3. I’d hate to have to check every day for to make sure robbery like this isn’t going on. There are already services that track sales on Amazon. Sounds like there might be a place for a service that monitors for these author-cheating price cuts and informs the author, who can then yank the title. Some minor promotion, perhaps to support a local charity, shouldn’t deprive an author of all royalties from a major outlet such as Amazon.

    This sort of behavior is why I not only support agency pricing, I support an author’s right to different agency-dictated prices for different outlets. I’d love to have one price for ePub versions and another, perhaps $2 higher, for those who insist on their proprietary formats. That’d compensate for the hassle of creating an ebook in those formats.

    Ebook publishing is suffering from the same ills as cellular phone billing. In cellular, the major providers have a tacit agreement that certain types of hideous overcharging (i.e IMs) aren’t to dealt with competitively–I kind of unspoken ‘if we all do this, we can all get rich’ scheme. The only exception, and it’s still only a partial one, is T-Mobile. That’s why AT&T was willing to pay such an outlandish price for it. They wanted to get rid of the industry only spoiler of significant size.

    I’d hoped Apple would prove to be a T-Mobile-like spoiler in the ebook market, but that’s not happened. Apple wants to play many of the same nasty, control-freak games as Amazon. Now I’m waiting to see what develops from this agreement between B&N and Microsoft.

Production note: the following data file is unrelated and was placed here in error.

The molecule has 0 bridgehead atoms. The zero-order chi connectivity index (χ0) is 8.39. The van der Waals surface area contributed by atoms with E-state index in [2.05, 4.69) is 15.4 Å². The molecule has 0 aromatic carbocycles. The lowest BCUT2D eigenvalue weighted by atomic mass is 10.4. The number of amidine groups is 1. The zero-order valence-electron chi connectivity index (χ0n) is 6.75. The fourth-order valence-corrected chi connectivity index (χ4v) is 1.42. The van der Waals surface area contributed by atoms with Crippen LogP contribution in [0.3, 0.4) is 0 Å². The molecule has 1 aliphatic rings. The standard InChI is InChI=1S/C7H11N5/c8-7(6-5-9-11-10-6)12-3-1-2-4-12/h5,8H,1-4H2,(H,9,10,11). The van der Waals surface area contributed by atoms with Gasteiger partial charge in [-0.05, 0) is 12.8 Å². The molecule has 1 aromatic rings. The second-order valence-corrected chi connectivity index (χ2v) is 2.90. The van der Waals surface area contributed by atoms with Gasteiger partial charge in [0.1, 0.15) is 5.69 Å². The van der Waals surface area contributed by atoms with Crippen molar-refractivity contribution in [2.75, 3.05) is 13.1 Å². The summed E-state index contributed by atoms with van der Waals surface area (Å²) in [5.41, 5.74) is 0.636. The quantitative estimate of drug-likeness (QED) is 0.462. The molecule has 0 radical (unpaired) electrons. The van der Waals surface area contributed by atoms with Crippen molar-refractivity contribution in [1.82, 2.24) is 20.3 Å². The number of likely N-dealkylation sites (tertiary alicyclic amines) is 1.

If the Microsoft/B&N model would evolve into a simple ‘you give us the price, we sell it for that’ model without unauthorized royalty slashing and demands for exclusivity, I’d be delighted. I’d also be delighted if this Microsoft/B&N combination would offer a 80/20 split at any price level and with the only requirement being that the ebook is sold DRM-free. Until DRM is eliminated, ebooks aren’t being sold, they’re just being rented for the life of some particular encoding scheme.

    At its core. the problem is simple. We live in an unhealthy market dominated by a few retailers, particularly Amazon, who want to control every aspect of ebook publishing. And that’s why I’m ticked off at a few clueless (or worse) federal lawyers who want to go after everyone but the main culprit, Amazon.